Some of the food we import and their values

Home Business Some of the food we import and their values

In a recent article I spoke about the fact that Namibia continues to import most of what it consumes. Today I would like to provide you with information and statistics on some of the food we import and their values. We continue to import most of our food and the trend has been an upward one for some time. In this article I will look back at the past 10 years and compare statistics from the year 2004 until 2014.

Looking at the figures for the past ten years, in 2004 the value of our food imports was around N$1.8 billion. This rose to about N$4 billion in 2010 and in 2014 this had risen to around N$7.3 billion. The food we import includes various categories of vegetables, potatoes, tomatoes, apples, tea, spices, seed of wheat, maize, roasted malt, sunflower seed and oil, margarine, prepared foods, bulgar wheat, sweet biscuits, all types of juices, water and other non-alcoholic beverages. It also includes alcoholic beverages such as wine, other fermented beverages, beer made from malt and spirits such as whiskeys and vodkas. This is just to mention a few of course.

In the year 2004 Namibia imported potatoes, categorized as fresh and chilled, to the value of N$36.4 million. In 2010 this figure rose to N$85.5 million and latest figure shows that it stood at N$125 million in 2014. Taking the last ten years into consideration Namibia imported potatoes, classified as fresh or chilled, to the value of about N$915 million. We also import fresh apples at an increasing rate. In 2004 the value of imported apples was N$24 million, in 2010 it was N$45 million and last year this figure rose to about N$71 million.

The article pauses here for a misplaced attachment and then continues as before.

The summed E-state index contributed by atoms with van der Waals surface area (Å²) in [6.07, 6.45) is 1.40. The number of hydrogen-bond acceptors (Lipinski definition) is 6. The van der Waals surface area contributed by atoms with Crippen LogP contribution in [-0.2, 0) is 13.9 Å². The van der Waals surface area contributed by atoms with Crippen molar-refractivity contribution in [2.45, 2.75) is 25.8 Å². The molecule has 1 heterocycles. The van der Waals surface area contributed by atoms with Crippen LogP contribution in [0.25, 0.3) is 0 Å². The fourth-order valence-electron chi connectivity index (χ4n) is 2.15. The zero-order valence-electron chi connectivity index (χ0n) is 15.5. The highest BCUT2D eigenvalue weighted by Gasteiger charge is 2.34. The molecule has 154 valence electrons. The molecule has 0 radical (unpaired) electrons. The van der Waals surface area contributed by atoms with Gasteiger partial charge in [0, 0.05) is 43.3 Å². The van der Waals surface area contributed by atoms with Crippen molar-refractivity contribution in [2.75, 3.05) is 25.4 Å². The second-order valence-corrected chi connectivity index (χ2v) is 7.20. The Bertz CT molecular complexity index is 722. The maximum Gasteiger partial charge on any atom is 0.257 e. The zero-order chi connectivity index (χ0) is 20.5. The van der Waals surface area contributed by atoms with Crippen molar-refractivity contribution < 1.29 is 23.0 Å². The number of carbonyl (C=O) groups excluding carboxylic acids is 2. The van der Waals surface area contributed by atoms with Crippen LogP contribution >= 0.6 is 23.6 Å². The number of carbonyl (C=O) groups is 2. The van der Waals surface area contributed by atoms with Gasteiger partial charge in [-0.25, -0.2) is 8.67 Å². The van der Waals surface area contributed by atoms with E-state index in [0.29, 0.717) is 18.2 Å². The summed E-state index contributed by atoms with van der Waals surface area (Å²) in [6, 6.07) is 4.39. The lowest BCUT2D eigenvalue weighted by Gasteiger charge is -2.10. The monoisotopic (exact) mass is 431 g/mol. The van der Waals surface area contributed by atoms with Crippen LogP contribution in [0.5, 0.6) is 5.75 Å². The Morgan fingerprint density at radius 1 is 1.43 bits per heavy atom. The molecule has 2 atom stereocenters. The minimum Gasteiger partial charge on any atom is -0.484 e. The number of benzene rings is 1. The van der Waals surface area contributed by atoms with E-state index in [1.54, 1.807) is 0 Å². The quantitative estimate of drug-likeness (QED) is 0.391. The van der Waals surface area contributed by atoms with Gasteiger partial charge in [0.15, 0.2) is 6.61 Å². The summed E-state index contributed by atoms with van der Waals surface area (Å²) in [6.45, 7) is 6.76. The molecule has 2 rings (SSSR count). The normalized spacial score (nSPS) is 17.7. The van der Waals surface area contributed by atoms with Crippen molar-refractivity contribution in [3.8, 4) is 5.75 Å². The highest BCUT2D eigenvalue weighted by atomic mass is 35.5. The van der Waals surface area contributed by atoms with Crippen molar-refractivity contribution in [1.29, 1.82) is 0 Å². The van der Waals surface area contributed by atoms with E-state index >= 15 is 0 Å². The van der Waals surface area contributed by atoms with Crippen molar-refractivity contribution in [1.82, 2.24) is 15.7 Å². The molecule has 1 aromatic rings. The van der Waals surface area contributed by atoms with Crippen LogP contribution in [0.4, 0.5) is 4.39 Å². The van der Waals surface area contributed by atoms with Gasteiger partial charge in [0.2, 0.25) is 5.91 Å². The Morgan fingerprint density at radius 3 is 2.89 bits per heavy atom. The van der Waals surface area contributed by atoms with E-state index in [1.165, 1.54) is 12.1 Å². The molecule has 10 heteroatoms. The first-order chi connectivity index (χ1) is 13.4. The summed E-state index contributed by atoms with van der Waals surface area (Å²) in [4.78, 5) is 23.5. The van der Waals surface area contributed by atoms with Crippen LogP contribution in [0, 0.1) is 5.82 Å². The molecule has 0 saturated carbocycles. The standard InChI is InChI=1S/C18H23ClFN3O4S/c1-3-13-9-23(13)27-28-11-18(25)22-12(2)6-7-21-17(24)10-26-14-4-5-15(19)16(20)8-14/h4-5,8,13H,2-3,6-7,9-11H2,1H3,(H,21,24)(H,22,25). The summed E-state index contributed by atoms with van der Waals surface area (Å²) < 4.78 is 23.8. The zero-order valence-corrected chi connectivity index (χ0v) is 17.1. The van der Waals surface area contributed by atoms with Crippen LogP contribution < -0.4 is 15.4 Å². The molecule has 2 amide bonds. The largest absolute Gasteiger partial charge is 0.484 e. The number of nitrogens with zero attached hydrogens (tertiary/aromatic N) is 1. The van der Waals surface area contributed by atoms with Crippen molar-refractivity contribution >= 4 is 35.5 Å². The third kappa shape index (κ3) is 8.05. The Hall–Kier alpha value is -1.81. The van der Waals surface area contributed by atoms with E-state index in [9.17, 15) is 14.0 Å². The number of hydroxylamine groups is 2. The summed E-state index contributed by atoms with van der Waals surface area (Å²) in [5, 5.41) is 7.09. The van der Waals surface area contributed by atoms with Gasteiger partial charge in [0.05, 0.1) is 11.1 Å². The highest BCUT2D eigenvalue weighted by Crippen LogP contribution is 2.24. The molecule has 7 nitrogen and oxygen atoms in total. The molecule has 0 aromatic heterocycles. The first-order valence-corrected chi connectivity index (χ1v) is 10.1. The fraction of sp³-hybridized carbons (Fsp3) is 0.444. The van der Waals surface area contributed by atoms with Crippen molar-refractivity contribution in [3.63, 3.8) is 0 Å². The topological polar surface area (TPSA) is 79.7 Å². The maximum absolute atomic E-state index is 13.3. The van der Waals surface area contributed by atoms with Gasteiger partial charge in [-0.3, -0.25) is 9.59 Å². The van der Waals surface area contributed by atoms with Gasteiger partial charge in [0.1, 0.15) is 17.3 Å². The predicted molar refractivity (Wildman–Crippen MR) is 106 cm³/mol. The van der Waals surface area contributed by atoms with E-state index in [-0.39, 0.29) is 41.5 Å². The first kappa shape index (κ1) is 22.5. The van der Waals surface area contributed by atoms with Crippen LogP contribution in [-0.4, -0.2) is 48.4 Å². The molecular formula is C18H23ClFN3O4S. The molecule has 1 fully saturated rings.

Maize, excluding seed, is also imported in large values. In 2004 we imported maize worth N$49 million. By 2010 this figure rose to N$110 million and N$360 million last year. Looking at the past ten years Namibia imported this type of maize to the value of N$1.75 billion. Imports of malt (roasted and non-roasted) was around N$50 million in 2004, then jumped to around N$148 million in 2010 and upwards to N$175 million in 2014.

Other significant imports include margarine, prepared foods obtained by the swelling or roasting of cereals, prepared cereals in grain form, more potatoes and juices.

Last year, margarine imports were to the value of N$90 million, sweet biscuits to the value of N$87 million and mixtures of juices and other juices to the value of N$283 million.

Of course Namibia also imports beverages. Top of the list, in value, are wines and other fermented beverages. Wine provides an interesting figure as the import value stood at N$98 million in 2004, rose dramatically to N$308 million in 2010 until it reached an amazing N$708 million last year. This is closely followed by other fermented beverages, which stood at N$624 million last year.

Whiskeys are also imported in great values, rising from N$37 million in 2004 to N$69 million in 2010. In 2014 this figure rose to N$216 million. At the NSA we have various, or rather a lot of trade data, and upon your interest and request, you are more than welcome to get any information so required.

• Iipumbu Sakaria is the Deputy Director for Strategic Communications at the NSA.